The decision by a Canadian chocolate maker to produce packaging for the blind and visually impaired is one of many campaigns launched this year by companies trying to make their products more accessible to people with disabilities.
Purdys Chcolatier created a box of chocolates for the Christmas holidays with both a braille label and a braille caption for the chocolates inside.
“When it launched online and in select stores, it sold out within hours,” said Julia Cho, brand marketing manager, from its Vancouver plant.
“I know the box is not perfect and we have so much to learn, but for me it encourages me that this is a step in the right direction.”
The company, which has 80 stores across Canada, has rushed to produce more braille boxes, and Cho says another series will take place in the new year.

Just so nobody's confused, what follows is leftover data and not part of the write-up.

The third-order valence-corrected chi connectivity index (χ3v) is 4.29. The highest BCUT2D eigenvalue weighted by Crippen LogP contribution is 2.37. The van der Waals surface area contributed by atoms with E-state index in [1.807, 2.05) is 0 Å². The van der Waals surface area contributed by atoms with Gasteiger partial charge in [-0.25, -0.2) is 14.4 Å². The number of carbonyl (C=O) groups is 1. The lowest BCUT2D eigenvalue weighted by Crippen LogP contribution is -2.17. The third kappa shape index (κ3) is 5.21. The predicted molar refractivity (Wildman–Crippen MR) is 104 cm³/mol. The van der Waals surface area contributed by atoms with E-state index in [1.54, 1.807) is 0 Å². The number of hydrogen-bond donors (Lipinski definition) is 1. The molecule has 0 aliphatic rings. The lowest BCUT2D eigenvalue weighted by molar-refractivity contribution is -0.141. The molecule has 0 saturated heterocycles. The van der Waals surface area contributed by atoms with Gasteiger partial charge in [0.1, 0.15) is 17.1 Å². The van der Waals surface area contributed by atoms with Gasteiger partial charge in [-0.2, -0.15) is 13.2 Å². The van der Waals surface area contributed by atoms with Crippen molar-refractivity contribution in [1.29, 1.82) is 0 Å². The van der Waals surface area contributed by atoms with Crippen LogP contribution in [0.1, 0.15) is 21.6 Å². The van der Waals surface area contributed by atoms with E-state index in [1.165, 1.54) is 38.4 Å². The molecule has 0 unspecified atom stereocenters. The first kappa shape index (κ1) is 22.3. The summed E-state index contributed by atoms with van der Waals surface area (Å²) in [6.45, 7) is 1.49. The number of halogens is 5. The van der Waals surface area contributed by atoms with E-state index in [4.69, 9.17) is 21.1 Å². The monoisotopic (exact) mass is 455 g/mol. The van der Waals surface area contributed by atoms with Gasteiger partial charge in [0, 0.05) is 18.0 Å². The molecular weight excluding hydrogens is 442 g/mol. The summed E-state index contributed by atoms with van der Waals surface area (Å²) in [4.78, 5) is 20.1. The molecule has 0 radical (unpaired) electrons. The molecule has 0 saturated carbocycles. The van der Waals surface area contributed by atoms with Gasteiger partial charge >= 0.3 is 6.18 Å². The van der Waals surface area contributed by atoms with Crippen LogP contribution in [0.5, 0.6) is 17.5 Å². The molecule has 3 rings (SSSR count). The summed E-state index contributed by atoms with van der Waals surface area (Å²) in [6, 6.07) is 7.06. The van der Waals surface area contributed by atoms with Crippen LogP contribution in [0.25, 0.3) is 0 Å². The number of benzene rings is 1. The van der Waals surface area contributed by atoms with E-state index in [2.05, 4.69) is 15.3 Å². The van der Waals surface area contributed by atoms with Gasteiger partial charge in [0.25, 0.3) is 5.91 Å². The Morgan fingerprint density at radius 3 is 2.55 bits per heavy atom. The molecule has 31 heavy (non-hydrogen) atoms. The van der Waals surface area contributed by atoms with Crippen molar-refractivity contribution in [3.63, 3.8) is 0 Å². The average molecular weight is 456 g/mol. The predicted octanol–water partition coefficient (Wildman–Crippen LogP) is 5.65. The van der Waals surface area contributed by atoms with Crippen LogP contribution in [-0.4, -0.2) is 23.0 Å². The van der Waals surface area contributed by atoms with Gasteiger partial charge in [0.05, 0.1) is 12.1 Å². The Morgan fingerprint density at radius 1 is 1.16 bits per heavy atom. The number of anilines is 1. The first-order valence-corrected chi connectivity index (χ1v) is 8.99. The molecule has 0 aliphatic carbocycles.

“There is a lot of work to do”
Some large companies are focusing on inclusive products and packages in 2021, says Christina Mallon, head of inclusive design and accessibility at Wunderman Thompson, a creative agency in New York City.
“There is a trend towards inclusive product design, and I see that in 2022 it’s going to expand even further,” said Mallon, whose clients include fashion brand Tommy Hilfiger, the tech giant. Microsoft and the Unilever consumer goods brand.
Still, Mallon, who is disabled, says the movement is painfully small compared to the needs of the disability community.
“There is a lot of work to be done,” she said.
According to Statistics Canada, 6.2 million people, or about one in five Canadians, have a disability. About 1.5 million of them identify as having a loss of sight.